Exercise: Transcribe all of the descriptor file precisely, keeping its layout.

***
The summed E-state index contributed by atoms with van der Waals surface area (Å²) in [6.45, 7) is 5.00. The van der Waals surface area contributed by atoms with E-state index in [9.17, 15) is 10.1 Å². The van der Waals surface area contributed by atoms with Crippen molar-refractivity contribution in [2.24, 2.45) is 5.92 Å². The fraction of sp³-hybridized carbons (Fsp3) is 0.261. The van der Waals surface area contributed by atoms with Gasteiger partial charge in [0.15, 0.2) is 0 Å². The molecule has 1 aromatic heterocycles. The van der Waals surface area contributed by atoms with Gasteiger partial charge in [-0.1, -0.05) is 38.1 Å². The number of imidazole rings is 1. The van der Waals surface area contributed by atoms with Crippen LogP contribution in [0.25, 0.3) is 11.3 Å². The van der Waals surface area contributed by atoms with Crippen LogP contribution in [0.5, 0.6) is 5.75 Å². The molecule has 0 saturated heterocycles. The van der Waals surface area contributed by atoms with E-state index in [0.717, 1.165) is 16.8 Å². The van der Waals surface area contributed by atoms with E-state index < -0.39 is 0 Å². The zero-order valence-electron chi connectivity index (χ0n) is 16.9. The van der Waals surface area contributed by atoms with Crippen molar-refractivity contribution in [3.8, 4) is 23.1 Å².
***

The summed E-state index contributed by atoms with van der Waals surface area (Å²) in [6.45, 7) is 5.00. The van der Waals surface area contributed by atoms with E-state index in [9.17, 15) is 10.1 Å². The van der Waals surface area contributed by atoms with Crippen molar-refractivity contribution in [2.24, 2.45) is 5.92 Å². The fraction of sp³-hybridized carbons (Fsp3) is 0.261. The van der Waals surface area contributed by atoms with Gasteiger partial charge in [0.15, 0.2) is 0 Å². The molecule has 1 aromatic heterocycles. The van der Waals surface area contributed by atoms with Gasteiger partial charge in [-0.1, -0.05) is 38.1 Å². The number of imidazole rings is 1. The van der Waals surface area contributed by atoms with Crippen LogP contribution in [0.25, 0.3) is 11.3 Å². The van der Waals surface area contributed by atoms with Crippen LogP contribution in [0.5, 0.6) is 5.75 Å². The molecule has 0 saturated heterocycles. The van der Waals surface area contributed by atoms with E-state index in [0.717, 1.165) is 16.8 Å². The van der Waals surface area contributed by atoms with E-state index < -0.39 is 0 Å². The zero-order valence-electron chi connectivity index (χ0n) is 16.9. The van der Waals surface area contributed by atoms with Crippen molar-refractivity contribution in [3.8, 4) is 23.1 Å².